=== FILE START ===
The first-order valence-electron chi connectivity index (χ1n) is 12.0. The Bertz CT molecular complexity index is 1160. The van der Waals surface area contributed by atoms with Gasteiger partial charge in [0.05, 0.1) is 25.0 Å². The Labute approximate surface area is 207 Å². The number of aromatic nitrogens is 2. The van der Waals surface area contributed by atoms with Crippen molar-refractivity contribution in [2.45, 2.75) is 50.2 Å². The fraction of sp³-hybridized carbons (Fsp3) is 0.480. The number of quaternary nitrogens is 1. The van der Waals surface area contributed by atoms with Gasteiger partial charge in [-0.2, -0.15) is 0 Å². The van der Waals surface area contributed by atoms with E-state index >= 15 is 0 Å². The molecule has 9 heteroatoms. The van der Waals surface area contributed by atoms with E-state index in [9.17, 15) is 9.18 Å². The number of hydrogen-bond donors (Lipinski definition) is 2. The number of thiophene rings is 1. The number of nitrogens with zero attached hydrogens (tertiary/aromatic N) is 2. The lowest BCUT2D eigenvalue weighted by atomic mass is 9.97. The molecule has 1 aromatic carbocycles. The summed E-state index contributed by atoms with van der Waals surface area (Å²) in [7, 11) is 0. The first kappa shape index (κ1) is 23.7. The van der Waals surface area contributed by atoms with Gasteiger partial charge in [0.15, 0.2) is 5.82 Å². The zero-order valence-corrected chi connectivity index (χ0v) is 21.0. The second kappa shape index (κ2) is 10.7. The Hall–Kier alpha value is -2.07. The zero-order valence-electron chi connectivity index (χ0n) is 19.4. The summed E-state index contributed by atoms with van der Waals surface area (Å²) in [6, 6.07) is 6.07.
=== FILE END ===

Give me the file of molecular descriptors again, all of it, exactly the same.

The first-order valence-electron chi connectivity index (χ1n) is 12.0. The Bertz CT molecular complexity index is 1160. The van der Waals surface area contributed by atoms with Gasteiger partial charge in [0.05, 0.1) is 25.0 Å². The Labute approximate surface area is 207 Å². The number of aromatic nitrogens is 2. The van der Waals surface area contributed by atoms with Crippen molar-refractivity contribution in [2.45, 2.75) is 50.2 Å². The fraction of sp³-hybridized carbons (Fsp3) is 0.480. The number of quaternary nitrogens is 1. The van der Waals surface area contributed by atoms with Gasteiger partial charge in [-0.2, -0.15) is 0 Å². The van der Waals surface area contributed by atoms with E-state index >= 15 is 0 Å². The molecule has 9 heteroatoms. The van der Waals surface area contributed by atoms with E-state index in [9.17, 15) is 9.18 Å². The number of hydrogen-bond donors (Lipinski definition) is 2. The number of thiophene rings is 1. The number of nitrogens with zero attached hydrogens (tertiary/aromatic N) is 2. The lowest BCUT2D eigenvalue weighted by atomic mass is 9.97. The molecule has 1 aromatic carbocycles. The summed E-state index contributed by atoms with van der Waals surface area (Å²) in [7, 11) is 0. The first kappa shape index (κ1) is 23.7. The van der Waals surface area contributed by atoms with Gasteiger partial charge in [0.15, 0.2) is 5.82 Å². The zero-order valence-corrected chi connectivity index (χ0v) is 21.0. The second kappa shape index (κ2) is 10.7. The Hall–Kier alpha value is -2.07. The zero-order valence-electron chi connectivity index (χ0n) is 19.4. The summed E-state index contributed by atoms with van der Waals surface area (Å²) in [6, 6.07) is 6.07.